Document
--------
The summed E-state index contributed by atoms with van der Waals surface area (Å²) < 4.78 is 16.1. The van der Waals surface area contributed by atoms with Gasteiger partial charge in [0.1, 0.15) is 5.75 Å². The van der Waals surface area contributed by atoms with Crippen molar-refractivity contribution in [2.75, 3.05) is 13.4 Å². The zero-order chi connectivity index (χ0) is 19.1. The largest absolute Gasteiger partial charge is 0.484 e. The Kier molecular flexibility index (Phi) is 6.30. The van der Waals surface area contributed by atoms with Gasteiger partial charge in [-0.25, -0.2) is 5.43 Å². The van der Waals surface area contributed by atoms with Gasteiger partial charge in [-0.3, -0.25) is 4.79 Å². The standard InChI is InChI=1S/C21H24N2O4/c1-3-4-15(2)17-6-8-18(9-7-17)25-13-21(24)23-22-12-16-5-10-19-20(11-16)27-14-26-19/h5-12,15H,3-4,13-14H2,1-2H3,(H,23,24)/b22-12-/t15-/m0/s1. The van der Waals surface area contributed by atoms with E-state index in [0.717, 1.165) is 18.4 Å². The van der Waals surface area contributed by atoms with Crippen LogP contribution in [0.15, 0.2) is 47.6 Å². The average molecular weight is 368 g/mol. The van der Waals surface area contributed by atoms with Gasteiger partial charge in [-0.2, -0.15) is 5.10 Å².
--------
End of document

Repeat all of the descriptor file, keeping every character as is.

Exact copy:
The summed E-state index contributed by atoms with van der Waals surface area (Å²) < 4.78 is 16.1. The van der Waals surface area contributed by atoms with Gasteiger partial charge in [0.1, 0.15) is 5.75 Å². The van der Waals surface area contributed by atoms with Crippen molar-refractivity contribution in [2.75, 3.05) is 13.4 Å². The zero-order chi connectivity index (χ0) is 19.1. The largest absolute Gasteiger partial charge is 0.484 e. The Kier molecular flexibility index (Phi) is 6.30. The van der Waals surface area contributed by atoms with Gasteiger partial charge in [-0.25, -0.2) is 5.43 Å². The van der Waals surface area contributed by atoms with Gasteiger partial charge in [-0.3, -0.25) is 4.79 Å². The standard InChI is InChI=1S/C21H24N2O4/c1-3-4-15(2)17-6-8-18(9-7-17)25-13-21(24)23-22-12-16-5-10-19-20(11-16)27-14-26-19/h5-12,15H,3-4,13-14H2,1-2H3,(H,23,24)/b22-12-/t15-/m0/s1. The van der Waals surface area contributed by atoms with E-state index in [0.717, 1.165) is 18.4 Å². The van der Waals surface area contributed by atoms with Crippen LogP contribution in [0.15, 0.2) is 47.6 Å². The average molecular weight is 368 g/mol. The van der Waals surface area contributed by atoms with Gasteiger partial charge in [-0.2, -0.15) is 5.10 Å².